Morton Klein, ZOA’s national president, defended his group’s critiques of Israeli policy and denied any resemblance to the activities of Breaking the Silence. Klein said ZOA’s claims that Israel is too forthcoming toward the Palestinians actually burnish the Jewish state’s image, while accusations of Israeli human rights abuses have a deleterious effect.
In a letter to the Forward about Breaking the Silence, Klein wrote that “ZOA’s campus professionals and leaders have attended this program and witnessed first-hand the condemnation of Israel that lacked fact and context, including calls for Israel to be brought before the international court at The Hague and charged with crimes against Palestinians.”
No group has been more rattled by the debate than AJCongress, which informed the ICC via e-mail shortly after the feud erupted that it was quitting the coalition because of the progressives’ actions. The e-mail carried the name Gary Ratner, AJCongress West Coast regional director.
Following initial press accounts of the dispute and the AJCongress’s resignation, the organization’s executive director, Neil Goldstein, wrote a letter disavowing the resignation. The letter, published in the January 19 issue of the Forward, claimed that a former assistant director in the West Coast office had sent the resignation letter without authorization.
But in a new letter, received January 26, Goldstein and David Twersky, AJCongress’s senior adviser on international affairs, explained that the assistant West Coast director, Allyson Rowen Taylor, did in fact have permission from Ratner to send the resignation letter over his signature:
“As a result of an internal miscommunication, we erroneously believed and therefore reported to the Forward and later to the Jewish Telegraphic Agency that AJCongress’ purported resignation from the Israel on Campus Coalition (ICC) was written and sent by an assistant regional director acting without clearance from national headquarters or even from her regional director. We have now learned that she did in fact have the approval of the regional director who, being part of senior staff, felt he had the authority to approve the resignation message in an email to the ICC. However, that regional director had not consulted with the national Executive Director. Upon learning what had happened, the national Executive Director promptly rescinded AJCongress’ resignation from the ICC.”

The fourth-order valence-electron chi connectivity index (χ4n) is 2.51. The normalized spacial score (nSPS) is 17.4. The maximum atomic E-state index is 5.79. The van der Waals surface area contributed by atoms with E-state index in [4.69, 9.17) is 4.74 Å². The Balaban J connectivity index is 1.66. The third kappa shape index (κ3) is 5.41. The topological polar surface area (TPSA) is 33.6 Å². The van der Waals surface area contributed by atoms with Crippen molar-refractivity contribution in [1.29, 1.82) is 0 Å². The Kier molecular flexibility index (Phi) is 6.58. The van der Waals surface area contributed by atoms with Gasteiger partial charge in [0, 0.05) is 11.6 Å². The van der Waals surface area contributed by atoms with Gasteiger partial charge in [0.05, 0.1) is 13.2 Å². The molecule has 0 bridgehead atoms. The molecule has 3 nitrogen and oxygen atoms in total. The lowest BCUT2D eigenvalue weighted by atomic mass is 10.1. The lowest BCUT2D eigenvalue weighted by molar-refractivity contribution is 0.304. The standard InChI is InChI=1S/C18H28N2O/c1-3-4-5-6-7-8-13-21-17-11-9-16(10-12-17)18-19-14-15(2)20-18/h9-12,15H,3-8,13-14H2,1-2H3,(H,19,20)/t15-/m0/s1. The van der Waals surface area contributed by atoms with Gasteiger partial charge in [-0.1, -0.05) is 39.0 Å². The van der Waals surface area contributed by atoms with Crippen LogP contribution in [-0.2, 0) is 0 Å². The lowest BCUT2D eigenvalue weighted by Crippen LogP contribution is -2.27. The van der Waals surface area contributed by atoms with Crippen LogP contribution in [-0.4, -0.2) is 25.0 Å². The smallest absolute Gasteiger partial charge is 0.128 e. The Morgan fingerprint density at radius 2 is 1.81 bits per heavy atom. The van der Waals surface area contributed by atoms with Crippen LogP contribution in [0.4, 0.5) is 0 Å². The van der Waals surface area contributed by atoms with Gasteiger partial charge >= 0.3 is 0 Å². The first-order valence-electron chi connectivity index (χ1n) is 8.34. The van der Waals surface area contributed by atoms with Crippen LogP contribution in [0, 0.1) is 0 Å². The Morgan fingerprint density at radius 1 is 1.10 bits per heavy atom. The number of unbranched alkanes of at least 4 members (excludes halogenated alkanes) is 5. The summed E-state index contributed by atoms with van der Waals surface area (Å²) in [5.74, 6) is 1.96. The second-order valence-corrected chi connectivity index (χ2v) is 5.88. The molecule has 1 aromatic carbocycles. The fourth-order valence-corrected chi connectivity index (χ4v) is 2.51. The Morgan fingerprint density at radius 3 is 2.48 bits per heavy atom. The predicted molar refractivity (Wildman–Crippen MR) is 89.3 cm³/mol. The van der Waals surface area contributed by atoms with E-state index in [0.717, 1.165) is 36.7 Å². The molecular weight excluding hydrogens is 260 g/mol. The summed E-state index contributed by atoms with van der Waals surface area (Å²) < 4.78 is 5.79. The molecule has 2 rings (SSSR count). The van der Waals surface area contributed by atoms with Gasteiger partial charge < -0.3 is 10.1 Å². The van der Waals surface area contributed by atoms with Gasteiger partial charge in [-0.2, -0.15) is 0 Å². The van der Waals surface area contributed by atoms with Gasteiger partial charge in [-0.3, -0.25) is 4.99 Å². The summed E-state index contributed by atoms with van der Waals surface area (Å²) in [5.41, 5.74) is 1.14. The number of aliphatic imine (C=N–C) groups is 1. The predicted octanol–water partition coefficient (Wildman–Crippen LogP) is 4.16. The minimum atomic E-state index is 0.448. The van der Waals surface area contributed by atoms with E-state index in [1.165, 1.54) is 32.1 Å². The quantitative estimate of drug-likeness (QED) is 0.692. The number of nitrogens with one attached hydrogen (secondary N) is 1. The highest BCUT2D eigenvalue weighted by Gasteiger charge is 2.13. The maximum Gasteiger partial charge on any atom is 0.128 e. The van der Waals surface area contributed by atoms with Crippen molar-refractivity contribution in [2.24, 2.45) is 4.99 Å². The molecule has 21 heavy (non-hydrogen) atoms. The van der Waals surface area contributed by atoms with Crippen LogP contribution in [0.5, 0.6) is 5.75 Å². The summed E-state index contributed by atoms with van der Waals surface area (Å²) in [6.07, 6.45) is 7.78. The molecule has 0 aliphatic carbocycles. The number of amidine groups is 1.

The letter went on to apologize to Taylor for her being blamed for the fiasco. Taylor, who resigned from AJCongress in December to take another job, told the Forward that she had been shocked to read in the newspaper that officials of her former organization had claimed she acted without authorization. “I nearly fell off my chair,” she said. “I felt that the associations and allegations were a defamation of my character.”
In an e-mail letter to Goldstein and Twersky, Taylor wrote that the accusation that she “signed a letter for Gary without his knowledge is rubbish, and an outright lie.” She demanded a public apology, saying she would seek legal counsel otherwise.
Taylor said she left AJCongress when it shifted its focus toward international affairs and away from campus advocacy. She is now associate director of Stand With Us, a pro-Israel advocacy organization active on California campuses. “I want the record clear and my name clear, because we do amazing work,” she said.